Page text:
It seems to me that if the Assange Support Group wants to effectively help Assange, it must do more than just continue with its past practices.
I am asking the Assange Support Group to again consider putting to Parliament a motion in support of Julian Assange, such as that which I include here, when Parliament resumes tomorrow, Tuesday, 13 June :
This Parliament, noting that:
- Julian Assange has broken no law of the United Kingdom, the country in which he is incarcerated in solitary confinement;
- Julian Assange's Wikileaks news service, as admitted by the US military, has never caused any harm to any US soldier;
- Julian Assange's Wikileaks news service, which has revealed to the world much previously concealed information about crimes committed in illegal wars conducted by the United States, has never once made a false claim;
- Julian Assange has never once in the UK been tried fairly and allowed to cross-examine his accusers;
- He has never been tried before a jury of his peers in the UK;
- In the US, he faces a trial, not before a fair and open court, but before a kangaroo court in which the jury demographic is largely comprised of employees of US intelligence agencies or their spouses;
- Upon conviction in the US he will face a sentence of 175 years in solitary confinement;
requires Prime Minister Anthony Albanese, without further delay, to contact UK Prime Minster Rushi Sunak and demand that he immediately end the illegal imprisonment of Julian Assange and allow him to come home to Australia, should he wish to come here, to be with his wife Stella and their two children; and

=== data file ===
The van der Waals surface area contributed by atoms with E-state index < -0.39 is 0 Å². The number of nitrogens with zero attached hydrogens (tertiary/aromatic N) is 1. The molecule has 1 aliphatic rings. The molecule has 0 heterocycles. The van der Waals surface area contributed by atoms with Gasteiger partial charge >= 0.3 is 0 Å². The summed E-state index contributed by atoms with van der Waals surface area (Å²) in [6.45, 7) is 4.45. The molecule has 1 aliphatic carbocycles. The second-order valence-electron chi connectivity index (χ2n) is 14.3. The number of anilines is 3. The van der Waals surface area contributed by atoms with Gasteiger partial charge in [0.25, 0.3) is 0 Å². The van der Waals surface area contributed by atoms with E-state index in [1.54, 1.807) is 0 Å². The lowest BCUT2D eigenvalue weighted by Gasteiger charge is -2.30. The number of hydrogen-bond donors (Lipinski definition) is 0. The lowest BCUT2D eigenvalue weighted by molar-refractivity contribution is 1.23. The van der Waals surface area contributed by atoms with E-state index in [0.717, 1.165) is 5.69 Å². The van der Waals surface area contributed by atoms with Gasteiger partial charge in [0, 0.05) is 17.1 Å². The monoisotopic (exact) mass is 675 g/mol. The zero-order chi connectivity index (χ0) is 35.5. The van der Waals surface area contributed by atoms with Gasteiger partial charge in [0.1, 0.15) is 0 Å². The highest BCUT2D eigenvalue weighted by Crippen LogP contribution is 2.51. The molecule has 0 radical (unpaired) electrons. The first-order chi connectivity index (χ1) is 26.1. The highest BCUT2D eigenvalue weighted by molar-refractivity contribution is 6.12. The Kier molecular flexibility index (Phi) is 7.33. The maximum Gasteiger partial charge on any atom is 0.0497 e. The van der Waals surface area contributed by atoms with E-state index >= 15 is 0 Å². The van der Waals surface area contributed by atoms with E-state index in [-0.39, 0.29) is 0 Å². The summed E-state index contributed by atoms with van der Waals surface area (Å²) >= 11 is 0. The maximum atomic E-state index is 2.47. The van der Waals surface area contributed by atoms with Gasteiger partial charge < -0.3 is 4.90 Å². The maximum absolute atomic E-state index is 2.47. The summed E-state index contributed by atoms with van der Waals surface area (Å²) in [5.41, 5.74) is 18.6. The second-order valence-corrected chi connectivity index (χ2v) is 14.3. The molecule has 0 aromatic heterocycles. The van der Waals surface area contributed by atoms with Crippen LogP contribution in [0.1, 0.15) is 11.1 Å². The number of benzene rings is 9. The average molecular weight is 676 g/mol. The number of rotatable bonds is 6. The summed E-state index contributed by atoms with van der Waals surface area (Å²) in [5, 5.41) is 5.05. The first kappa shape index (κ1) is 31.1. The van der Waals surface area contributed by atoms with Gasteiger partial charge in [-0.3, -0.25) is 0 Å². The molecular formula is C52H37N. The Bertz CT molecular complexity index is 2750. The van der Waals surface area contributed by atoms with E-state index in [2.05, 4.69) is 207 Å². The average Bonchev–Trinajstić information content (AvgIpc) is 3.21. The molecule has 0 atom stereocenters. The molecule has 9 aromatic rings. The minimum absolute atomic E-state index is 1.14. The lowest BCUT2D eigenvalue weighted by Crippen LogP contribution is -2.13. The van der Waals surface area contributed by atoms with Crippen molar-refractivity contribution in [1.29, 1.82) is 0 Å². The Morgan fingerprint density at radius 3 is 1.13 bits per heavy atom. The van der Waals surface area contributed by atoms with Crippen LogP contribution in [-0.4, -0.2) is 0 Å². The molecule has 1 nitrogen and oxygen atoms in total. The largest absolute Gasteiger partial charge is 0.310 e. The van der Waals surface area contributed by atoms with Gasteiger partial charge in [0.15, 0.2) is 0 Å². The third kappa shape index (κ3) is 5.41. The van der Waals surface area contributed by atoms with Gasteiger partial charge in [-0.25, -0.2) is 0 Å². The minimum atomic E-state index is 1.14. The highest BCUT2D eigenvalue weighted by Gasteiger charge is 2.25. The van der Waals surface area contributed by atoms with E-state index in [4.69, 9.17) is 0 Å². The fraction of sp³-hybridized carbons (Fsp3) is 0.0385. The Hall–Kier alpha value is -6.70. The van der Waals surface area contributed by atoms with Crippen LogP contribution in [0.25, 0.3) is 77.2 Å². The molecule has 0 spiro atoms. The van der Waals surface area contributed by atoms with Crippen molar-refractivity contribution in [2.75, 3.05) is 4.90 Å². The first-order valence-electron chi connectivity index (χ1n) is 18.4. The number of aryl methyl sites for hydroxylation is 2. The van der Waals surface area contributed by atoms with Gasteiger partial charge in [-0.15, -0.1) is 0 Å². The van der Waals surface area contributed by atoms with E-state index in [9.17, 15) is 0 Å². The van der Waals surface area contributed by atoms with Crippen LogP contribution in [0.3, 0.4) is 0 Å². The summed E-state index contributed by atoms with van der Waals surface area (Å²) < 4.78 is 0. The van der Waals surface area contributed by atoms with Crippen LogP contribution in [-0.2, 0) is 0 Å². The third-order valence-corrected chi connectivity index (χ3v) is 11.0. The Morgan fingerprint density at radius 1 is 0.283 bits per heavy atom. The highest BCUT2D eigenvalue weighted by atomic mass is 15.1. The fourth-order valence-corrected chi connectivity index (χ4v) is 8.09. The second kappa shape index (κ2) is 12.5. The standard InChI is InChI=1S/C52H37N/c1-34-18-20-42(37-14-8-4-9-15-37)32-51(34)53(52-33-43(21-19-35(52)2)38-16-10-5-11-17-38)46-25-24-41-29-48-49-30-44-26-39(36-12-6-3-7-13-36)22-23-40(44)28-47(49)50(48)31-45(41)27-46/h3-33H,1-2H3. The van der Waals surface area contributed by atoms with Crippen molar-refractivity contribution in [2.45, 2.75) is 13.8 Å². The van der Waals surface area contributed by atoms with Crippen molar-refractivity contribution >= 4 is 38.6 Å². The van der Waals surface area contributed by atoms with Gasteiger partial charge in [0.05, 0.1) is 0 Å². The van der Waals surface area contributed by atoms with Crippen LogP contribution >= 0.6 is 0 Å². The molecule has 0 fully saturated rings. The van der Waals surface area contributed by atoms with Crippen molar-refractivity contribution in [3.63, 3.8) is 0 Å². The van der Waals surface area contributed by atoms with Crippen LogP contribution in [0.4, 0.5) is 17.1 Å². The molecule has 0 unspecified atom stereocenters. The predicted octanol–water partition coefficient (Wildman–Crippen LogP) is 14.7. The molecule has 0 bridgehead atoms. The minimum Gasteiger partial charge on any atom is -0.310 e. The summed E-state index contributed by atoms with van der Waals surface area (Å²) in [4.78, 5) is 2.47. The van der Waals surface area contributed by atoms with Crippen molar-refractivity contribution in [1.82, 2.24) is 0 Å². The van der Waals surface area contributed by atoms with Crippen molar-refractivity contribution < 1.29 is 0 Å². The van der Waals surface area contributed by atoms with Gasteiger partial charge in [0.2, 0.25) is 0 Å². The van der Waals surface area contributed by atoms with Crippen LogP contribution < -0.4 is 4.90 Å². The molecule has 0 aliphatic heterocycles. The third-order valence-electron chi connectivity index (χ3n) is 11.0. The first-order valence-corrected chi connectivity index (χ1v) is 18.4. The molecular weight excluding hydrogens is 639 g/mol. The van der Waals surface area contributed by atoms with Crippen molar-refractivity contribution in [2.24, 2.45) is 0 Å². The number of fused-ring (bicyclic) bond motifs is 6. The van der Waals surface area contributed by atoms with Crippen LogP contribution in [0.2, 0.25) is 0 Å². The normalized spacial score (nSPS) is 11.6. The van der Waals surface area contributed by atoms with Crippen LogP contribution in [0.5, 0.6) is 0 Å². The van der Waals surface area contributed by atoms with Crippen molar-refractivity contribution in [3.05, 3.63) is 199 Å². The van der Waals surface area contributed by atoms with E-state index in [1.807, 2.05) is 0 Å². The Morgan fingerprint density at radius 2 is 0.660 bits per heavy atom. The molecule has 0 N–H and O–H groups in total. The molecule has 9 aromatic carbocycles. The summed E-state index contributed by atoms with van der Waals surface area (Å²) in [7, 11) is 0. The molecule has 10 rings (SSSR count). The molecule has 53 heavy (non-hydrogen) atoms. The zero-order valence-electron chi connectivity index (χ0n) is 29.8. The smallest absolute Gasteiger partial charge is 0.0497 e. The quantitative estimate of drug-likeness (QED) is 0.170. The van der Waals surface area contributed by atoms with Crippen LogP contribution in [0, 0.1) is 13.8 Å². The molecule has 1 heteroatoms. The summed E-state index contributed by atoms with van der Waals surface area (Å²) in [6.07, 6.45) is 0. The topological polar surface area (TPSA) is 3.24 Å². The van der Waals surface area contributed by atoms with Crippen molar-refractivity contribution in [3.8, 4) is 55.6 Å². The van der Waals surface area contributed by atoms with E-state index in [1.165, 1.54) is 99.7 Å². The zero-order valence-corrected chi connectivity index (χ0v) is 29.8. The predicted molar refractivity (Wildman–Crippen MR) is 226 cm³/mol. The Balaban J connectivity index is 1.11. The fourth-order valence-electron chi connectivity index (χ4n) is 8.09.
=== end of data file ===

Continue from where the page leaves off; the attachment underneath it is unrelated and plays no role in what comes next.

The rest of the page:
further requires the Prime Minister, without further delay, to contact US President Joe Biden and demand that he desist from his efforts to extradite Julian Assange, who is not even a US citizen, to be tried for espionage.
I appreciate that, as was the case in December 2021, a procedural motion for the Suspension of Standing Orders will first have to be carried. Nonetheless, I don't think that this procedural difficulty is sufficient reason to give up trying to hold the Government to account. Should the Speaker declare the procedural motion lost, this time, insist on a division, so that, this time, we will know, firstly, if a majority is truly opposed to holding a debate on Assange and the names of those opposed to debate. How do you think those members would look to their constituencies and to the rest of the world? They would rightly be seen as cowardly and anti-democratic and made to pay a heavy political cost.
Even were the Assange Support Group not able to win a majority for the above motion or, even, in just carrying the procedural motion to allow that motion to be put, I don't see how this could fail to greatly lift the profile of the Free Julian Assange campaign and help win his freedom.
Appendix 1: email sent to members of the Assange Support Group on 9 May 2023
RFK junior has spoken out repeatedly for Assange - Surely it is time this was debated in our Parliament
Dear Andrew Wilkie,
I write to you because you are the Convener of the Bring Julian Assange Home Parliamentary Support Group.
Examination of Hansard since the illegal arrest of Julian Assange almost 4 years ago has revealed to me that only a small handful of the 40 members of the Bring Julian Assange Parliamentary support have spoken loudly and consistently in Parliament to call upon the Australian government to act to end the illegal imprisonment of Julian Assange. The only members who come to my mind right now are Senators Peter Whish-Wilson and Janet Rice.